Feature – CEER Recommendations on implementing the Clean Energy legislative provisions on dynamic electricity pricing contracts
CEER sets out regulators’ recommendations on implementation of the Clean Energy legal provisions on dynamic electricity pricing contracts.
What are the new legal provisions on dynamic price contracts?
The 2019 Clean Energy legislative package entitles customers with smart meters to conclude a dynamic electricity price contract with at least one supplier in their market and with every supplier that has more than 200,000 final customers.
Article 2 (15) of the recast Electricity Directive (2019) defines a dynamic electricity price contract as “an electricity supply contract between a supplier and a final customer that reflects the price variation at the spot markets including day ahead and intraday markets, at intervals at least equal to the market settlement frequency.” Furthermore, Article 11 specifies common implementation provisions for Members States such as requiring suppliers to ensure final customers are fully informed of the opportunities, costs and risks of dynamic price contracts; requiring them to obtain the consent of each final customer before that customer is switched to a dynamic electricity price contract; and requiring Member States or regulators to monitor and report annually on the market developments of such contracts, including market offers and the impact on consumers’ bills, including the level of price volatility.
What’s in this CEER Report?
The CEER Recommendations on Dynamic Price Implementation address the design of dynamic price contracts, including the reference price; information and customer protection; monitoring and enforcement; and potential barriers to dynamic price implementation.
CEER recognises that implementing this new legislation can be challenging in Member States where customers are not necessarily familiar with such contracts, and in addition, conditions vary from country to country. The objective of this CEER report is to provide national authorities and suppliers with useful recommendations, with a view to their transposition into national law.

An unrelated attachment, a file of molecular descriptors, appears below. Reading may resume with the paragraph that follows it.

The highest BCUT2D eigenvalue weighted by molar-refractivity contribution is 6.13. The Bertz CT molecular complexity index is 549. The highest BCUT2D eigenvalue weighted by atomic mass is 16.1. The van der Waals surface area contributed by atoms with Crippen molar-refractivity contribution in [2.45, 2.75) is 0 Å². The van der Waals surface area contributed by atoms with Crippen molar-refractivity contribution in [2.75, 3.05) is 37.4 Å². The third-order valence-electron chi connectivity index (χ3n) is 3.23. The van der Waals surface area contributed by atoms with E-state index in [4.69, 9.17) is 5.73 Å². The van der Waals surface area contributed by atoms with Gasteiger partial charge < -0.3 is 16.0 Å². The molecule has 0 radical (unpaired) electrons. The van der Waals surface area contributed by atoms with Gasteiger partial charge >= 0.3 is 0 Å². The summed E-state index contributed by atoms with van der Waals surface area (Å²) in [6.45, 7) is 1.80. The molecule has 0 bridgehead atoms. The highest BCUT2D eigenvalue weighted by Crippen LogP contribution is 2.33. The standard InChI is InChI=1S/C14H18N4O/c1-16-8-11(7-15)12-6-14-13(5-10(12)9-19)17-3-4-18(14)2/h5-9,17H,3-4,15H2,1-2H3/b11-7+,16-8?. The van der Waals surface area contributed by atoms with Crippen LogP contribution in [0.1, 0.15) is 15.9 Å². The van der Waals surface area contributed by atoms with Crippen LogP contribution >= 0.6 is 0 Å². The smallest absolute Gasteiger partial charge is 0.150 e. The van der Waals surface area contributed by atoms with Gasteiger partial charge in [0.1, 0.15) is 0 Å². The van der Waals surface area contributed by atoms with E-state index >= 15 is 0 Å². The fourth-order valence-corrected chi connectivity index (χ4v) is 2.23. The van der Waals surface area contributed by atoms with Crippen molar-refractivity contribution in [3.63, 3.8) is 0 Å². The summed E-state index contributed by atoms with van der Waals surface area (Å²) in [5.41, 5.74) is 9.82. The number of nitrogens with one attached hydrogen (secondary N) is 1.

Do dynamic price contracts benefit consumers?
Dynamic price contracts could be beneficial for the consumer as they enable those who can manage and adjust their consumption, in response to price signals, to save money on their electricity bill. Besides shifting their load to avoid consuming during peak price hours, customers could also benefit from the lower margins applied to contracts based on these spot related prices. Dynamic contracts may enable customers to participate in demand response, either individually or through aggregation, giving market participants a price-signal that reflects the scarcity on the market used for reference.
Importantly, no customer will be forced to adopt a dynamic price contract and it is not the role of the regulators to interfere with the choices made by consumers.
What does the CEER Report propose for Dynamic Price Contracts?
Regarding their general design, CEER recommends that dynamic price contracts refer to day-ahead market prices and cautions against the use of floor/ceiling restrictions.
Dynamic price contracts should be based on actual meter data, as a profiled customer will not have the same level of incentive for demand response activities if they are not charged specifically for the times at which they consume. Therefore, in order to access a dynamic price contract, the customer must have a smart meter that records consumption data at the same granularity as the relevant reference price.
The legislation also requires that consumers must be fully informed by suppliers of the opportunities, costs and risks of dynamic price contracts, and suppliers must obtain each final customer’s consent before that customer is switched to such a contract. For this purpose, the report recommends a set of key information items that could be provided to consumers.
In order to assess the risks, benefits and impact on consumers, Member States or their regulatory authorities must establish relevant indicators to allow for effective monitoring of their uptake and use. For this purpose, CEER recommends three different types of monitoring indicators (i.e. comparison between the cost of a dynamic price offer with one or several other contract types; year on year variation of the cost of dynamic price offers; volatility of price).
Of course, the variation in retail market design as well as the specifics of competition and consumer law in each Member State must be taken into account when considering the recommendations in this report. Read the full CEER report here.